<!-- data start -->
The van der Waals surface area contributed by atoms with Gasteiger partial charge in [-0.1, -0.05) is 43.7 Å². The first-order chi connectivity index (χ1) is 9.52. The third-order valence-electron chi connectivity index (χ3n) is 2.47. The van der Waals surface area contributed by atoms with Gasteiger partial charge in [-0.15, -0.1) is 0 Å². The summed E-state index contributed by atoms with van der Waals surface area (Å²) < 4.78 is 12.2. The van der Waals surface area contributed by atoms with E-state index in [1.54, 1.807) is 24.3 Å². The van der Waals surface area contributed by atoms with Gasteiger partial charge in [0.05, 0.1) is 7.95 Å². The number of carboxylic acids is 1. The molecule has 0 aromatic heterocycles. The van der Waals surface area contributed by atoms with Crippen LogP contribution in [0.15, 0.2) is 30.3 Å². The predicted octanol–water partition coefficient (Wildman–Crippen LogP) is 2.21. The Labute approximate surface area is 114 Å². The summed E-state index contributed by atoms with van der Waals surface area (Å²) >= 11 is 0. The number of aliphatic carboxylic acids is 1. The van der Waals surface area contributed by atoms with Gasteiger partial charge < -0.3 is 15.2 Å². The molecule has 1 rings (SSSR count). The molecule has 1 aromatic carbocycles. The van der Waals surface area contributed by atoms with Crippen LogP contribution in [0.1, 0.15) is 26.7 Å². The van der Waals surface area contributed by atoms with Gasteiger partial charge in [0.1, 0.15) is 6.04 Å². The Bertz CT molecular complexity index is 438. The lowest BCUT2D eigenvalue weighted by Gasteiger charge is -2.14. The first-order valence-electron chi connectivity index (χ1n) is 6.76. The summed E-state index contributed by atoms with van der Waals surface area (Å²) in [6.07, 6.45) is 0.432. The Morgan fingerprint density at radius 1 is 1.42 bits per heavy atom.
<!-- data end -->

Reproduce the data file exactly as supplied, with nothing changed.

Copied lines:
The van der Waals surface area contributed by atoms with Gasteiger partial charge in [-0.1, -0.05) is 43.7 Å². The first-order chi connectivity index (χ1) is 9.52. The third-order valence-electron chi connectivity index (χ3n) is 2.47. The van der Waals surface area contributed by atoms with Gasteiger partial charge in [-0.15, -0.1) is 0 Å². The summed E-state index contributed by atoms with van der Waals surface area (Å²) < 4.78 is 12.2. The van der Waals surface area contributed by atoms with E-state index in [1.54, 1.807) is 24.3 Å². The van der Waals surface area contributed by atoms with Gasteiger partial charge in [0.05, 0.1) is 7.95 Å². The number of carboxylic acids is 1. The molecule has 0 aromatic heterocycles. The van der Waals surface area contributed by atoms with Crippen LogP contribution in [0.15, 0.2) is 30.3 Å². The predicted octanol–water partition coefficient (Wildman–Crippen LogP) is 2.21. The Labute approximate surface area is 114 Å². The summed E-state index contributed by atoms with van der Waals surface area (Å²) >= 11 is 0. The number of aliphatic carboxylic acids is 1. The van der Waals surface area contributed by atoms with Gasteiger partial charge < -0.3 is 15.2 Å². The molecule has 1 rings (SSSR count). The molecule has 1 aromatic carbocycles. The van der Waals surface area contributed by atoms with Crippen LogP contribution in [0.1, 0.15) is 26.7 Å². The van der Waals surface area contributed by atoms with Gasteiger partial charge in [0.1, 0.15) is 6.04 Å². The Bertz CT molecular complexity index is 438. The lowest BCUT2D eigenvalue weighted by Gasteiger charge is -2.14. The first-order valence-electron chi connectivity index (χ1n) is 6.76. The summed E-state index contributed by atoms with van der Waals surface area (Å²) in [6.07, 6.45) is 0.432. The Morgan fingerprint density at radius 1 is 1.42 bits per heavy atom.